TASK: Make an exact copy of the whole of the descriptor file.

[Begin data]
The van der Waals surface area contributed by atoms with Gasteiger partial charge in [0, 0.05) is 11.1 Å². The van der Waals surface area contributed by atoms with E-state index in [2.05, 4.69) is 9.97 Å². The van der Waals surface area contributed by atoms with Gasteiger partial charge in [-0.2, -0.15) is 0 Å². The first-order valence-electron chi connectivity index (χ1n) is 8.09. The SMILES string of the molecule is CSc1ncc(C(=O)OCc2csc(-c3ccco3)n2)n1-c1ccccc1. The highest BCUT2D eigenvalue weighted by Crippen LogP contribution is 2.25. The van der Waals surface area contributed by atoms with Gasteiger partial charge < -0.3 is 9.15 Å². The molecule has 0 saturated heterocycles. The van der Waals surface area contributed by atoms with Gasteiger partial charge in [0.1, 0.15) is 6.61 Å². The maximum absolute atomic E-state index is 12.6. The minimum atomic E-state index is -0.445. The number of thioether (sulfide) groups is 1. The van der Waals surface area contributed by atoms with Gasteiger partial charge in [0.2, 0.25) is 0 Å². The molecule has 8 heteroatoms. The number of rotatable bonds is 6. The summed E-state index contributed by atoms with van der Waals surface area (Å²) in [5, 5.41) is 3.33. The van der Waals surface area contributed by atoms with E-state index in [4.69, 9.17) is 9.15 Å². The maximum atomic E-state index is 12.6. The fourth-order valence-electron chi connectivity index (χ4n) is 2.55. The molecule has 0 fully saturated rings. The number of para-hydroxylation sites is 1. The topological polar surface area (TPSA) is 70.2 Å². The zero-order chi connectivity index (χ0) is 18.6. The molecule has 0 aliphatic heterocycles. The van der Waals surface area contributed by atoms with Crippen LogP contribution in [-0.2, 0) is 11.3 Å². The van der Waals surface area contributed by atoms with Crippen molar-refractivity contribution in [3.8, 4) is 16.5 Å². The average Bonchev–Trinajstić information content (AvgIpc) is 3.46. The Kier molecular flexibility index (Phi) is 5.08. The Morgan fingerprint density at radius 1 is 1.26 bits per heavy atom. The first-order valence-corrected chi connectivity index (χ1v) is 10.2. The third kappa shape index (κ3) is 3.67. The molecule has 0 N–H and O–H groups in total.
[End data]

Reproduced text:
The van der Waals surface area contributed by atoms with Gasteiger partial charge in [0, 0.05) is 11.1 Å². The van der Waals surface area contributed by atoms with E-state index in [2.05, 4.69) is 9.97 Å². The van der Waals surface area contributed by atoms with Gasteiger partial charge in [-0.2, -0.15) is 0 Å². The first-order valence-electron chi connectivity index (χ1n) is 8.09. The SMILES string of the molecule is CSc1ncc(C(=O)OCc2csc(-c3ccco3)n2)n1-c1ccccc1. The highest BCUT2D eigenvalue weighted by Crippen LogP contribution is 2.25. The van der Waals surface area contributed by atoms with Gasteiger partial charge < -0.3 is 9.15 Å². The molecule has 0 saturated heterocycles. The van der Waals surface area contributed by atoms with Gasteiger partial charge in [0.1, 0.15) is 6.61 Å². The maximum absolute atomic E-state index is 12.6. The minimum atomic E-state index is -0.445. The number of thioether (sulfide) groups is 1. The van der Waals surface area contributed by atoms with Gasteiger partial charge in [0.2, 0.25) is 0 Å². The molecule has 8 heteroatoms. The number of rotatable bonds is 6. The summed E-state index contributed by atoms with van der Waals surface area (Å²) in [5, 5.41) is 3.33. The van der Waals surface area contributed by atoms with E-state index in [4.69, 9.17) is 9.15 Å². The maximum atomic E-state index is 12.6. The fourth-order valence-electron chi connectivity index (χ4n) is 2.55. The molecule has 0 fully saturated rings. The number of para-hydroxylation sites is 1. The topological polar surface area (TPSA) is 70.2 Å². The zero-order chi connectivity index (χ0) is 18.6. The molecule has 0 aliphatic heterocycles. The van der Waals surface area contributed by atoms with Crippen LogP contribution in [-0.2, 0) is 11.3 Å². The van der Waals surface area contributed by atoms with Crippen molar-refractivity contribution in [3.8, 4) is 16.5 Å². The average Bonchev–Trinajstić information content (AvgIpc) is 3.46. The Kier molecular flexibility index (Phi) is 5.08. The Morgan fingerprint density at radius 1 is 1.26 bits per heavy atom. The first-order valence-corrected chi connectivity index (χ1v) is 10.2. The third kappa shape index (κ3) is 3.67. The molecule has 0 N–H and O–H groups in total.